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Syrian militants in Netherlands: Rawad Hanoun's profile

Zaman al-Wasl sheds the light on Rawad Imad Hanoun, a former militant in the Syrian Social Party, who was involved in gruesome crimes  against the Syrian people before fleeing to Netherlands and obtaining a refugee residence. 

Hanoun is originally from the town of Sadad in the southeastern countryside of Homs. His brother is an agent in the Military Intelligence Division, in the terrorism department, and was an active participant in the displacement of the people of Homs, especially in the neighborhood of Al-Hamidiya and Bustan Al-Diwan between 2011 until 2016.

 Hanoun participated in the so-called Eagles of the Whirlwind militia associated with the Syrian Social Party which has been fighting alongside the Regime. Many of the Shabiha (pro-Assad militias) members fight because they embrace the belief in the Party’s hardline ideology and others fight for the sole reason of collecting money through armed robberies. 

Examining his social media publications, one of them stood out revealing Hanoun’s previous criminal actions of beheading people during his fighting days with the regime. He wondered why he has not yet deleted an old picture which could be used as a record of his criminal behavior. The publication goes: “Nothing matters now that I have received residency. But how come I didn’t delete such a picture? I could have been prosecuted because of it” a smiling emoji follows these words, “I feel nostalgic to the days of cutting off heads” he adds. 

An activist preferring to remain anonymous said that Hanoun first sought refuge in Spain, in early 2017, in which he obtained residency claiming that he is a civilian refugee, after he deleted everything related to his involvement with the regime’s militia on his social media page and the page of his wife Helen Dagher who followed him, with their young daughter, under the reunification program two years after his asylum. He studied Spanish at ROC Nijverdal School. 

When he felt that people from his place of residence are starting to recognize him, he moved with his family to live in Enschede, the province of Over Ijssel, in the east of the Netherlands. Enschede is a focus for Assad supporters who have held many activities in support of the regime since 2012, including the demonstration that took place in front of an old municipality building held against the deployment of Patriot missiles on the Syrian-Turkish border and against the Netherlands sending 360 Dutch soldiers to the Syrian-Turkish border. 

Hanoun, along with with his brother, attacked the neighborhoods of Hamidiya, Bustan al-Diwan and the old neighborhoods of Homs with the help of the National Defense militia and its armed group, Eagles of the Whirlwind, killing and robbing inhabitants, especially in the neighborhoods containing a Christian majority. Later, they headed to the Al-Sha’er field in the eastern countryside of Homs.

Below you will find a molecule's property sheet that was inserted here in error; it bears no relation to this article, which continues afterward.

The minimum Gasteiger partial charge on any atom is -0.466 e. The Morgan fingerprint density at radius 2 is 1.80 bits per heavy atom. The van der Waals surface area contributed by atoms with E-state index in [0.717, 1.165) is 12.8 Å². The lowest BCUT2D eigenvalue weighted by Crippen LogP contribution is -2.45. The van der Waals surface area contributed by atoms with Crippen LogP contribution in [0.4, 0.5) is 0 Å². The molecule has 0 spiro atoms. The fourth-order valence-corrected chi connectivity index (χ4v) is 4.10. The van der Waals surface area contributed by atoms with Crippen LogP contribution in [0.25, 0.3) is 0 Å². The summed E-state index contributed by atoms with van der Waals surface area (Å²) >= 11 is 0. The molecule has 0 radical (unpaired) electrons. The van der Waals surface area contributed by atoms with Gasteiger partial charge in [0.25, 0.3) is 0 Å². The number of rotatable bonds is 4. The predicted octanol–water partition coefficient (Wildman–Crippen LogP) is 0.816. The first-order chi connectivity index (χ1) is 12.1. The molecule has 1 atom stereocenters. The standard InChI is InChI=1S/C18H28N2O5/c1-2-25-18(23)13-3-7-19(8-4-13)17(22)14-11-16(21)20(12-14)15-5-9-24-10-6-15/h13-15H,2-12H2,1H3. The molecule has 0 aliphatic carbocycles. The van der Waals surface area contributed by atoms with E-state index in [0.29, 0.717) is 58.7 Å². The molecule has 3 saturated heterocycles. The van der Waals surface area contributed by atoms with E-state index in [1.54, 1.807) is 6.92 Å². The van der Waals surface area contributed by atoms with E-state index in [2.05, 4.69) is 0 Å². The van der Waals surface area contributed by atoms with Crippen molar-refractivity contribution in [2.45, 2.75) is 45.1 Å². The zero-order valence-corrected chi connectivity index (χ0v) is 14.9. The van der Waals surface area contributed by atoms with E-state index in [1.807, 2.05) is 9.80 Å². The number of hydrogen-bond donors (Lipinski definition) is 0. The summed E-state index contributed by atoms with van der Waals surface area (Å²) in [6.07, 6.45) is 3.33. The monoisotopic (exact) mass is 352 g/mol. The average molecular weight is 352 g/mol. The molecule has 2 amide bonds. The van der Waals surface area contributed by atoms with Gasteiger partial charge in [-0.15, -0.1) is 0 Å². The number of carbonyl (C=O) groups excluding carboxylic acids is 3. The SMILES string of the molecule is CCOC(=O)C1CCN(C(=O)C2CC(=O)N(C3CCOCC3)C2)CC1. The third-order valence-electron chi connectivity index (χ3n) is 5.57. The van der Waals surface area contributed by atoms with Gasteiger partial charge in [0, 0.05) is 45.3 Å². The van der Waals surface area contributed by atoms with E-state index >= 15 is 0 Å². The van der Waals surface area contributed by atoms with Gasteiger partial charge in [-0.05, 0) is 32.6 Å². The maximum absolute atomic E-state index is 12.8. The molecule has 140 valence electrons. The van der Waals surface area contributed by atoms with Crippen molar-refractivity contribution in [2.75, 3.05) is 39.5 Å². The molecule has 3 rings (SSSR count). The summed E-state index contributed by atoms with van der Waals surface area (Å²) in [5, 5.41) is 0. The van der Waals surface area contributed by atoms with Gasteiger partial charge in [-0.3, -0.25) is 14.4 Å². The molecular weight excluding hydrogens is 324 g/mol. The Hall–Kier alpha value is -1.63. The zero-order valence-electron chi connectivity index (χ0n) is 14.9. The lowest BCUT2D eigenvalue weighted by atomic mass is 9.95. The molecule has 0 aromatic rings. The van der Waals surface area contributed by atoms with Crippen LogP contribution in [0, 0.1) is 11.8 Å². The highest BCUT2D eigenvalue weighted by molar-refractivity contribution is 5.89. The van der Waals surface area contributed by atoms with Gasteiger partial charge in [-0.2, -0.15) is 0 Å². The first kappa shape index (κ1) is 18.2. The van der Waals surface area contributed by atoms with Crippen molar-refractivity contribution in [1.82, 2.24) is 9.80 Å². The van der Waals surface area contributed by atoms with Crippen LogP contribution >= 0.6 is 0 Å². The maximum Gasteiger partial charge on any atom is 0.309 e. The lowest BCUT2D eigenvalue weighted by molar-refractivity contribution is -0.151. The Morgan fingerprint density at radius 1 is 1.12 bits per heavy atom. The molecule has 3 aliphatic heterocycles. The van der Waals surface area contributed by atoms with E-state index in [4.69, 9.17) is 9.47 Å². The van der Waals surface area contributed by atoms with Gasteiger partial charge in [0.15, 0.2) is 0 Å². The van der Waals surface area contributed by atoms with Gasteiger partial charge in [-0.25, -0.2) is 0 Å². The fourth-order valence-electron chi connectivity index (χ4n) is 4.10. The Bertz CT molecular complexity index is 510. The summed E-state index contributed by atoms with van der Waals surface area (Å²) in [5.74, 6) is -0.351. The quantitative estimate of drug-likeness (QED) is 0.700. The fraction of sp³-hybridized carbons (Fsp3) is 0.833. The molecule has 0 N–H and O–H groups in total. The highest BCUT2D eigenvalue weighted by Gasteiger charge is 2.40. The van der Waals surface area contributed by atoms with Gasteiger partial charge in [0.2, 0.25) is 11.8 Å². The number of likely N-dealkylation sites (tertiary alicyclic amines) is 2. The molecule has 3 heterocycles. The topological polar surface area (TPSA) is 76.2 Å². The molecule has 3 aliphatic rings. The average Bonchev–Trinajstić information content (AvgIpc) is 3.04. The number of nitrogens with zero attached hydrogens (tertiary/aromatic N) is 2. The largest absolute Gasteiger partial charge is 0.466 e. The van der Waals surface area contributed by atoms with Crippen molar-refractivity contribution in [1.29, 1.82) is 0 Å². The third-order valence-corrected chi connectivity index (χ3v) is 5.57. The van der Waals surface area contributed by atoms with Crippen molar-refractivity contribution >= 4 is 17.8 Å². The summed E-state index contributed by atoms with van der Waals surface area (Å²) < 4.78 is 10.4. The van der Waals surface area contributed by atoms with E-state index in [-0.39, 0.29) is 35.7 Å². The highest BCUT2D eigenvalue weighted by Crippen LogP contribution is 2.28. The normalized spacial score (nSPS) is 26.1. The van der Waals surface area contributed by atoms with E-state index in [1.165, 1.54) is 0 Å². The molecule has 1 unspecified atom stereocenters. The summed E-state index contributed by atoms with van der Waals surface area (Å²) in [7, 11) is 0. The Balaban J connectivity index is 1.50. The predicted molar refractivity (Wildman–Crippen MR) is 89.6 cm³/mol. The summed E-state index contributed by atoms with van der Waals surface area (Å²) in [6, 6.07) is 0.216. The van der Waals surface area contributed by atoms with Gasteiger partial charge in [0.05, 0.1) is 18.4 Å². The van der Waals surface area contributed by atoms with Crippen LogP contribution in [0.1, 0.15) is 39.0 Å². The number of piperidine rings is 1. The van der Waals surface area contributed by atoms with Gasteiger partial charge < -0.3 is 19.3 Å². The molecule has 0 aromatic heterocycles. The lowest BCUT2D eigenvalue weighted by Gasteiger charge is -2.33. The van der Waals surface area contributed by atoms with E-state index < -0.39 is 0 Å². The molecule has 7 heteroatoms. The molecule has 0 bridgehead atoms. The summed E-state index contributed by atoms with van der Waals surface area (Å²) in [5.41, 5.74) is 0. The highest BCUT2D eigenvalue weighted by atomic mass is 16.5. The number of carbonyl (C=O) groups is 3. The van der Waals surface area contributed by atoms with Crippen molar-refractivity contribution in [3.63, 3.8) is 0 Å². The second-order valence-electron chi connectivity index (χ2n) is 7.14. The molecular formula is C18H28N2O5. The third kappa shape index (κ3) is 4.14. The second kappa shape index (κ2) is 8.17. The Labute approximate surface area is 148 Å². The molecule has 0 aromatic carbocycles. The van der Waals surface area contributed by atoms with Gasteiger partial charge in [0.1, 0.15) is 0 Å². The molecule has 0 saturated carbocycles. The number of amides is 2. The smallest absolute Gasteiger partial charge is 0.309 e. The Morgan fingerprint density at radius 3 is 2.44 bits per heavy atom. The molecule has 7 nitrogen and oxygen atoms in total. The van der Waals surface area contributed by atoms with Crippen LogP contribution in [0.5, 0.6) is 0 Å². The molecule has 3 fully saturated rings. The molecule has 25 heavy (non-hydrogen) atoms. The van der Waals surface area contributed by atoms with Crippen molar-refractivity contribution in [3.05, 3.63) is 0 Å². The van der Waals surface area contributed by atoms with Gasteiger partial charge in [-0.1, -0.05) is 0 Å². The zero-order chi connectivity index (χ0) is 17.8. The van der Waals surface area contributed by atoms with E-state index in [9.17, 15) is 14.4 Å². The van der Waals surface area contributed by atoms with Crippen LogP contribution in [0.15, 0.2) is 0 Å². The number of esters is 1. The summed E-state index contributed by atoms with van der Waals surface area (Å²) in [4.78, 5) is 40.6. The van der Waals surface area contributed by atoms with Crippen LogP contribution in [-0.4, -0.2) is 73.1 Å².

Then, alone, Hanoun settled in the checkpoints close to his own town Sadad, where the carnage and hijacking of vehicles crossing neighboring towns and villages, from Sadad towards the city of Homs, began. He managed to get to Lebanon and from there to Turkey, which he left, shortly after, to go to Greece and then to Spain, to settle, finally, in the Netherlands. 

The Eagles of the Whirlwind belongs to the armed military wing of the Syrian National Social Party. It includes 6 thousand supporters. This militia has participated alongside the regime forces since 2012 and its emergence was particularly prominent in the countryside of Hama, Homs countryside, Lattakia and Aleppo. 

Their presence has spread, later, in the areas that were attacked and robbed with the civilians’ properties being sold in the black market. These robberies constituted a major source of income for the militia members in addition to the salaries they received from the Al-Bustan Charitable Society by Rami Makhlouf.

Several European countries have begun to scrutinize the files of many Syrians, to whom residency was given, who are suspected of committing practices against human rights, including the Netherlands, which has already begun to withdraw residency from dozens of Syrian refugees after proving their involvement in war crimes. 

The Syrian Network for Human Rights reported that it received a letter from the Dutch Ministry of Justice in which it seeks to notify the Parliament of the importance of making changes in the refugee protection policy, which essentially includes a re-examination of the files of the Assad regime's militia members who are involved in human rights violations and crimes against civilians in Syria.


Zaman Al Wasl
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